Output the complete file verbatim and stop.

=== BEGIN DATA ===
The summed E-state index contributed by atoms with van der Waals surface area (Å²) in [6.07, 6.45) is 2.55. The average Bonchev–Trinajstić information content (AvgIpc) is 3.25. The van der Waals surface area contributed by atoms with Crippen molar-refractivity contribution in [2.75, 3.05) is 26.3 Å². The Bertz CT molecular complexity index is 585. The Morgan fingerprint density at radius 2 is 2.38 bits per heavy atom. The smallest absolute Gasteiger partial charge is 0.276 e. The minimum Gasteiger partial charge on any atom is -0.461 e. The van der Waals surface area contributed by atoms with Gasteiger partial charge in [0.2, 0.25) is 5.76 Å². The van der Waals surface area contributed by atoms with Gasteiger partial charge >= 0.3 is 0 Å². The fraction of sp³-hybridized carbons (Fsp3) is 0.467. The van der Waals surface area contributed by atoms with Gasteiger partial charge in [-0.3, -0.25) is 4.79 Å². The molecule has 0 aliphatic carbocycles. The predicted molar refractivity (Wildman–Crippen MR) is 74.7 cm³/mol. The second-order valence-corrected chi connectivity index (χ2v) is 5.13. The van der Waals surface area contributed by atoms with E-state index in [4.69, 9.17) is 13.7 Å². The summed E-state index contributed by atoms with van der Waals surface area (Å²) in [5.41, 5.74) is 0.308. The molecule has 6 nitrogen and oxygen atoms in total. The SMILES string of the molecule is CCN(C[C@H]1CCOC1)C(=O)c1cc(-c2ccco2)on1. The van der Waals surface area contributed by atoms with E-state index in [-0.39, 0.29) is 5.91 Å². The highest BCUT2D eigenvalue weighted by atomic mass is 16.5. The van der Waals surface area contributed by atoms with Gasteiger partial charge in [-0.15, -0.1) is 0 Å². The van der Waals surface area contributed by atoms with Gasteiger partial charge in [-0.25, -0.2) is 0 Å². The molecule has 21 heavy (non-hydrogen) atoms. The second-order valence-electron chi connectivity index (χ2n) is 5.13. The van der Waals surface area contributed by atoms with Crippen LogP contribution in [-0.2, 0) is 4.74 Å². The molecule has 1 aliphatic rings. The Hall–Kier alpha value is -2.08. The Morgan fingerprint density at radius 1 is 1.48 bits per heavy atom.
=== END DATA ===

The summed E-state index contributed by atoms with van der Waals surface area (Å²) in [6.07, 6.45) is 2.55. The average Bonchev–Trinajstić information content (AvgIpc) is 3.25. The van der Waals surface area contributed by atoms with Crippen molar-refractivity contribution in [2.75, 3.05) is 26.3 Å². The Bertz CT molecular complexity index is 585. The Morgan fingerprint density at radius 2 is 2.38 bits per heavy atom. The smallest absolute Gasteiger partial charge is 0.276 e. The minimum Gasteiger partial charge on any atom is -0.461 e. The van der Waals surface area contributed by atoms with Gasteiger partial charge in [0.2, 0.25) is 5.76 Å². The van der Waals surface area contributed by atoms with Gasteiger partial charge >= 0.3 is 0 Å². The fraction of sp³-hybridized carbons (Fsp3) is 0.467. The van der Waals surface area contributed by atoms with Gasteiger partial charge in [-0.3, -0.25) is 4.79 Å². The molecule has 0 aliphatic carbocycles. The predicted molar refractivity (Wildman–Crippen MR) is 74.7 cm³/mol. The second-order valence-corrected chi connectivity index (χ2v) is 5.13. The van der Waals surface area contributed by atoms with E-state index in [4.69, 9.17) is 13.7 Å². The summed E-state index contributed by atoms with van der Waals surface area (Å²) in [5.41, 5.74) is 0.308. The molecule has 6 nitrogen and oxygen atoms in total. The SMILES string of the molecule is CCN(C[C@H]1CCOC1)C(=O)c1cc(-c2ccco2)on1. The van der Waals surface area contributed by atoms with E-state index in [-0.39, 0.29) is 5.91 Å². The highest BCUT2D eigenvalue weighted by atomic mass is 16.5. The van der Waals surface area contributed by atoms with Gasteiger partial charge in [-0.15, -0.1) is 0 Å². The van der Waals surface area contributed by atoms with Gasteiger partial charge in [-0.25, -0.2) is 0 Å². The molecule has 21 heavy (non-hydrogen) atoms. The second-order valence-electron chi connectivity index (χ2n) is 5.13. The van der Waals surface area contributed by atoms with Crippen LogP contribution in [-0.2, 0) is 4.74 Å². The molecule has 1 aliphatic rings. The Hall–Kier alpha value is -2.08. The Morgan fingerprint density at radius 1 is 1.48 bits per heavy atom.